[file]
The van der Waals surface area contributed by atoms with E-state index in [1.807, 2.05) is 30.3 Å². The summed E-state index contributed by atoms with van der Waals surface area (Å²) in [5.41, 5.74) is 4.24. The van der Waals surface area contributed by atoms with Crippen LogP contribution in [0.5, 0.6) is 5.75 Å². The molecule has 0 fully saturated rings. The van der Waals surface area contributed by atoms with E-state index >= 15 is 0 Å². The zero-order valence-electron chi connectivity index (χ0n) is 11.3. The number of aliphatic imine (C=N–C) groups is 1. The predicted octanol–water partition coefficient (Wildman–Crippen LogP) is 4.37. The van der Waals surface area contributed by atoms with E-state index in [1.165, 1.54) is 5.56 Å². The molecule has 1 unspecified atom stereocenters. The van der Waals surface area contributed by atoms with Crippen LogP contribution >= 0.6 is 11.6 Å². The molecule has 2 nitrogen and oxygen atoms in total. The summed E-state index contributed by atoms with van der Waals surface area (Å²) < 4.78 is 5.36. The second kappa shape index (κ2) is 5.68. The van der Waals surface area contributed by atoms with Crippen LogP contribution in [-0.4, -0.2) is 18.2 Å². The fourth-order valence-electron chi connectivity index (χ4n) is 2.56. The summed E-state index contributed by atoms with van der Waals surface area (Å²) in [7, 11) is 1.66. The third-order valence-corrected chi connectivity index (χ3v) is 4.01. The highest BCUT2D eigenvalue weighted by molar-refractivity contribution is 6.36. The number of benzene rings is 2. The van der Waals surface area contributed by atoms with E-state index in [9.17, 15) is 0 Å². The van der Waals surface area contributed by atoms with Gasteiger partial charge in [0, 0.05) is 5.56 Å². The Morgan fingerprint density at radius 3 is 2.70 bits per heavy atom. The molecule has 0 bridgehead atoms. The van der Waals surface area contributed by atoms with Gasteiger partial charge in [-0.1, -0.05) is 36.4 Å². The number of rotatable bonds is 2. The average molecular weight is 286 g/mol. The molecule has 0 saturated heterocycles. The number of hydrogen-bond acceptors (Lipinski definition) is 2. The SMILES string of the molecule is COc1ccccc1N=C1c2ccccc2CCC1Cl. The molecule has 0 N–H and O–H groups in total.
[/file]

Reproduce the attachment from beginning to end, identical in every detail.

The van der Waals surface area contributed by atoms with E-state index in [1.807, 2.05) is 30.3 Å². The summed E-state index contributed by atoms with van der Waals surface area (Å²) in [5.41, 5.74) is 4.24. The van der Waals surface area contributed by atoms with Crippen LogP contribution in [0.5, 0.6) is 5.75 Å². The molecule has 0 fully saturated rings. The van der Waals surface area contributed by atoms with E-state index >= 15 is 0 Å². The zero-order valence-electron chi connectivity index (χ0n) is 11.3. The number of aliphatic imine (C=N–C) groups is 1. The predicted octanol–water partition coefficient (Wildman–Crippen LogP) is 4.37. The van der Waals surface area contributed by atoms with E-state index in [1.165, 1.54) is 5.56 Å². The molecule has 1 unspecified atom stereocenters. The van der Waals surface area contributed by atoms with Crippen LogP contribution >= 0.6 is 11.6 Å². The molecule has 2 nitrogen and oxygen atoms in total. The summed E-state index contributed by atoms with van der Waals surface area (Å²) < 4.78 is 5.36. The second kappa shape index (κ2) is 5.68. The van der Waals surface area contributed by atoms with Crippen LogP contribution in [-0.4, -0.2) is 18.2 Å². The fourth-order valence-electron chi connectivity index (χ4n) is 2.56. The summed E-state index contributed by atoms with van der Waals surface area (Å²) in [7, 11) is 1.66. The third-order valence-corrected chi connectivity index (χ3v) is 4.01. The highest BCUT2D eigenvalue weighted by molar-refractivity contribution is 6.36. The number of benzene rings is 2. The van der Waals surface area contributed by atoms with E-state index in [9.17, 15) is 0 Å². The van der Waals surface area contributed by atoms with Gasteiger partial charge in [0, 0.05) is 5.56 Å². The Morgan fingerprint density at radius 3 is 2.70 bits per heavy atom. The molecule has 0 bridgehead atoms. The van der Waals surface area contributed by atoms with Gasteiger partial charge in [-0.1, -0.05) is 36.4 Å². The number of rotatable bonds is 2. The average molecular weight is 286 g/mol. The molecule has 0 saturated heterocycles. The number of hydrogen-bond acceptors (Lipinski definition) is 2. The SMILES string of the molecule is COc1ccccc1N=C1c2ccccc2CCC1Cl. The molecule has 0 N–H and O–H groups in total.